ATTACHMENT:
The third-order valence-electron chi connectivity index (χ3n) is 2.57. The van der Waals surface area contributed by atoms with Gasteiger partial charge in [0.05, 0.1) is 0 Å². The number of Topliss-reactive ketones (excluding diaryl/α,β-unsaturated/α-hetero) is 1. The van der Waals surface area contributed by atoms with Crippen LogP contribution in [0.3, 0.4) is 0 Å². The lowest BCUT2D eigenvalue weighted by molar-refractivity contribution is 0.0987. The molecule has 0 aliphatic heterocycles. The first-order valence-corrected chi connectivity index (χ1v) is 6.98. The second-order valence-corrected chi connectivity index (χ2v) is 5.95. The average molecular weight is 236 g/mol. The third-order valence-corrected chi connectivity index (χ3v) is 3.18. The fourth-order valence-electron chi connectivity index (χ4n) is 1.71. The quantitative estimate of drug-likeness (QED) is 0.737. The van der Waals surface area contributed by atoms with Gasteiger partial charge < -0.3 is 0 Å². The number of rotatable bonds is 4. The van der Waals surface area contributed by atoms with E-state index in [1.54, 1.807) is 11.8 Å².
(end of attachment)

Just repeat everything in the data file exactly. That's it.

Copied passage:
The third-order valence-electron chi connectivity index (χ3n) is 2.57. The van der Waals surface area contributed by atoms with Gasteiger partial charge in [0.05, 0.1) is 0 Å². The number of Topliss-reactive ketones (excluding diaryl/α,β-unsaturated/α-hetero) is 1. The van der Waals surface area contributed by atoms with Crippen LogP contribution in [0.3, 0.4) is 0 Å². The lowest BCUT2D eigenvalue weighted by molar-refractivity contribution is 0.0987. The molecule has 0 aliphatic heterocycles. The first-order valence-corrected chi connectivity index (χ1v) is 6.98. The second-order valence-corrected chi connectivity index (χ2v) is 5.95. The average molecular weight is 236 g/mol. The third-order valence-corrected chi connectivity index (χ3v) is 3.18. The fourth-order valence-electron chi connectivity index (χ4n) is 1.71. The quantitative estimate of drug-likeness (QED) is 0.737. The van der Waals surface area contributed by atoms with Gasteiger partial charge < -0.3 is 0 Å². The number of rotatable bonds is 4. The van der Waals surface area contributed by atoms with E-state index in [1.54, 1.807) is 11.8 Å².